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RABIES in ONTARIO

Raccoons-Foxes-Coyotes-Bats VS. You and Your Pets

COVID-19, otherwise known as Corona Virus, has been running rampant around the globe. Almost every country has declared a state of emergency due to this virus with hundreds of thousands of cases reported and thousands of deaths reported worldwide; the numbers are growing exponentially. Using current and extrapolated numbers, the death rate reported for this virus is estimated (we don’t really know) to be 0.1% up to 3%. This strain of the Corona Virus originated in Wuhan, China and the initial cause of the virus is still unknown to scientists. There are many different forms of the Corona Virus that have been present around the world, but according to NBC News, this form of the virus was initially thought to be caused by horseshoe bats; so far all we know is that these bats carry a virus that closely resembles Covid-19. Scientists and Virologists are working diligently to determine the true cause of this virus in humans and are also working on creating an effective vaccine. For now, the Canadian government is urging everyone to practice social distancing, wash their hands, and stay home unless absolutely necessary. 

Although there is currently a global panic about the Covid-19 virus, many people don’t panic or seem to even care that an estimated 59,000 humans die annually from the rabies virus. Rabies is transmitted from wild animals in 91% of reported cases; 30% of which are transmitted from raccoons. If you are a Torontonian, or live in the GTA, chances are you have seen a raccoon more than one time; this is because there are a very large number of raccoons in the city, possibly even more than there are humans. With litters ranging from 2-6 babies, the raccoon population is growing at a much higher rate than ours.

Many people don’t know this, but when humans contract rabies, the death rate is a whopping 99.9%. Luckily, the current presence of rabies in Toronto is quite low. According to Toronto.ca, we are federally, provincially, and locally listed as low risk after the constant decrease in cases due to the implementation of the Raccoon Rabies Control Program that began in 1989. In saying this, it does not mean that there is no risk at all. There are still cases of rabies in Ontario every year.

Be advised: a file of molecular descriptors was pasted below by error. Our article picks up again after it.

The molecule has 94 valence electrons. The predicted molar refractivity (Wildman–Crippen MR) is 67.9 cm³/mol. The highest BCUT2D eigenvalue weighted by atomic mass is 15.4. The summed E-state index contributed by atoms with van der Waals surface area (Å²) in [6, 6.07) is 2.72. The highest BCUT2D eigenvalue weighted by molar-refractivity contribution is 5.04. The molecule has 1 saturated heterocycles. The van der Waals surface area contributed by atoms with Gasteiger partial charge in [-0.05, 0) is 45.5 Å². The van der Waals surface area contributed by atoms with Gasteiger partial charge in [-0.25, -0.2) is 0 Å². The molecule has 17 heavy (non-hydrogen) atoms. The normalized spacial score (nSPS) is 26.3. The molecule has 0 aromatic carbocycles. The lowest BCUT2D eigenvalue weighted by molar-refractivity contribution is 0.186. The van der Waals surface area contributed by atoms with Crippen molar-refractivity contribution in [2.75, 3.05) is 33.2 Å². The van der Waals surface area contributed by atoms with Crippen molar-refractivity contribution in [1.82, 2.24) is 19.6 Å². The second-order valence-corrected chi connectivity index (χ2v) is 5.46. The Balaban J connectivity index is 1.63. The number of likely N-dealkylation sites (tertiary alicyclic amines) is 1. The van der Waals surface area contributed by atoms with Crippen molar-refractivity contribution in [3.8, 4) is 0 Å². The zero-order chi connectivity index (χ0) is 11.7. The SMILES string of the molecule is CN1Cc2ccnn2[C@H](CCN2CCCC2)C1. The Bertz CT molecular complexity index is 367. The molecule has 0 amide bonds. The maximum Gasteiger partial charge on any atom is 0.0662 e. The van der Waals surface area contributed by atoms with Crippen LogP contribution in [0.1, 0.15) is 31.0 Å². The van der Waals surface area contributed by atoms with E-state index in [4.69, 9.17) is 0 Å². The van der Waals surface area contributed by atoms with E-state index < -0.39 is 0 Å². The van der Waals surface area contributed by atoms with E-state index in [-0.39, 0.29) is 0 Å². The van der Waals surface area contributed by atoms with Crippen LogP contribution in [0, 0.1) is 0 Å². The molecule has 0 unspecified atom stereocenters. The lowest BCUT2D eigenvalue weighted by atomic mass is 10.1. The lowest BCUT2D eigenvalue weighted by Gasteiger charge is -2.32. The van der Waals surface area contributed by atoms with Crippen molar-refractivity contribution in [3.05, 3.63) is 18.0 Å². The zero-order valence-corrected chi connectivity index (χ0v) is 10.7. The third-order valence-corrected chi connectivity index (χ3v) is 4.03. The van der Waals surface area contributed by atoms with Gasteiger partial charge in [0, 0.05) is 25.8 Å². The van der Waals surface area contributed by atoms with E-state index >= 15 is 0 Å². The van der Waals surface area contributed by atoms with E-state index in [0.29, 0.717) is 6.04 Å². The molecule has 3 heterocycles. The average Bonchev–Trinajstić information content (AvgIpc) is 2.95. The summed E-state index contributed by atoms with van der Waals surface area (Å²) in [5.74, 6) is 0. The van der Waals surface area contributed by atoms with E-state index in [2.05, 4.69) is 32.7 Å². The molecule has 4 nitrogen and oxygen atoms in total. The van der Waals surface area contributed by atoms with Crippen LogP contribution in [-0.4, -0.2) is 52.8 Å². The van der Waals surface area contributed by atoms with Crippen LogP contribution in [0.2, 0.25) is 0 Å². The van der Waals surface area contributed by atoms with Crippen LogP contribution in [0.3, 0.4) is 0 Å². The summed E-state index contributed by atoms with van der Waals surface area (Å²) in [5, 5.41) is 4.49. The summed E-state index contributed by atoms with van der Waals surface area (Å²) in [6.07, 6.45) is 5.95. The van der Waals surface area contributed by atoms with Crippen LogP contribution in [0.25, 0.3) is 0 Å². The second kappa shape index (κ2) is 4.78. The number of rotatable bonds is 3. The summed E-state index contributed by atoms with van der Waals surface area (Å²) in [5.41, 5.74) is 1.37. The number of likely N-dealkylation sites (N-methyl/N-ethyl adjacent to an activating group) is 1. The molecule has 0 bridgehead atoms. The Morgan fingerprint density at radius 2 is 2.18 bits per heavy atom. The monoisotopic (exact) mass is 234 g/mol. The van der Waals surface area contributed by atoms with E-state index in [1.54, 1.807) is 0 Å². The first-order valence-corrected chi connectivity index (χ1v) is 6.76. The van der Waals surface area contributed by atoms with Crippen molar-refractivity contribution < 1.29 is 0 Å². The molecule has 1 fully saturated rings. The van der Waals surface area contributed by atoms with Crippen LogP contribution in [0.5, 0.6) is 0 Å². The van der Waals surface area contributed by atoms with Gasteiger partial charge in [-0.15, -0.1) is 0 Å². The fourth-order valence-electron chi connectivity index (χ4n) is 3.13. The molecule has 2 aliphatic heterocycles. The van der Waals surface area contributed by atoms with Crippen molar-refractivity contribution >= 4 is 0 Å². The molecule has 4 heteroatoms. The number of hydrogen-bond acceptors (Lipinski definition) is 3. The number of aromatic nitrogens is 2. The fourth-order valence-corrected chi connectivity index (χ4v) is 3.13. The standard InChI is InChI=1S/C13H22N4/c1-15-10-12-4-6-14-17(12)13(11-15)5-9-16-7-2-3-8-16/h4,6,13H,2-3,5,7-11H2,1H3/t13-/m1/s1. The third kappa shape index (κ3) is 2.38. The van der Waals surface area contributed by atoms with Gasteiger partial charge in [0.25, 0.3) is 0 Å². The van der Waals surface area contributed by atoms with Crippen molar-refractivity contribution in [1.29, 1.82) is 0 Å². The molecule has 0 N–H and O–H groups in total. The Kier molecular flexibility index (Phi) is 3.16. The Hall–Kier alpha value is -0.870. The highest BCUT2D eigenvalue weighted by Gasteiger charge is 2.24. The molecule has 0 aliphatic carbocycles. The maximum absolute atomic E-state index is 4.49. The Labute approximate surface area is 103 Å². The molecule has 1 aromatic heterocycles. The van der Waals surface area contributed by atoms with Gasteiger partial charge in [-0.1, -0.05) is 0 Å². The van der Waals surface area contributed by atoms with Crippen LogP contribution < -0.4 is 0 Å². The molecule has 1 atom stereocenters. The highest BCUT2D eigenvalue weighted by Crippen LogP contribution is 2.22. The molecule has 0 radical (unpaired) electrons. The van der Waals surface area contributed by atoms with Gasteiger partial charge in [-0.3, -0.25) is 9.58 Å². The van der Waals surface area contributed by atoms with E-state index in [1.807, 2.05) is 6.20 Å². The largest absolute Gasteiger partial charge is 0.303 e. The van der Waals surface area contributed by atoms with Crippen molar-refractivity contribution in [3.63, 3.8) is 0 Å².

Rabies is considered a neurological virus because it gains access to your central nervous system through your outlying nerves. The symptoms of rabies start with a headache, fever, fatigue, and pain at the injured site. The incubation period for the onset of neurological symptoms of this virus is dependent on how far away the exposure site is from your brain; the further away it is, the longer it takes for neurological symptoms to set in. Once symptomatic, this viral infection is almost definitely fatal. 

If you see a raccoon you suspect is ill, there are many key indicators that can help you identify if this raccoon has rabies or not. Always remember, keep your distance and do not approach a raccoon you suspect is ill. While most non-symptomatic raccoons will not unwarrantedly approach you, a rabid raccoon may attack you on purpose due to their neurological symptoms. Paralysis for rabid raccoons almost always starts in the hind legs, so if you see a raccoon that is having difficulty walking, this is a major sign of rabies. To accompany this symptom, the raccoon will make uncommon and strange noises, seem disoriented, be foaming at the mouth, have a strange discharge coming from its eyes, and over all appear to look sick. These same symptoms apply for all mammalian wildlife that can carry rabies including foxes, coyotes, and bats.

In Ontario it is mandated that all pets get vaccinated for rabies, but humans are not required to get this vaccine. It is only recommended for those of us who work in high risk jobs dealing directly with raccoons or other animals. That being said, there are still people in Ontario that own pets that are not vaccinated and although the rabies vaccine is highly effective, it is not fool proof. Rabies can be transmitted from a bite, scratch, or the saliva of a rabid raccoon (or other animal). Many people leave their pets unattended in the backyard, and most times it is hard to identify if your pet has come in contact with a rabid raccoon until it’s too late. Even if your pet is vaccinated, there is still a chance they can get rabies and or transmit the virus to you via their saliva by licking you, sneezing, or from their drool. Other forms of transmission include bites or scratches. Always keep a close eye on your pets when they are outdoors so that you can take action immediately if an incident were to occur.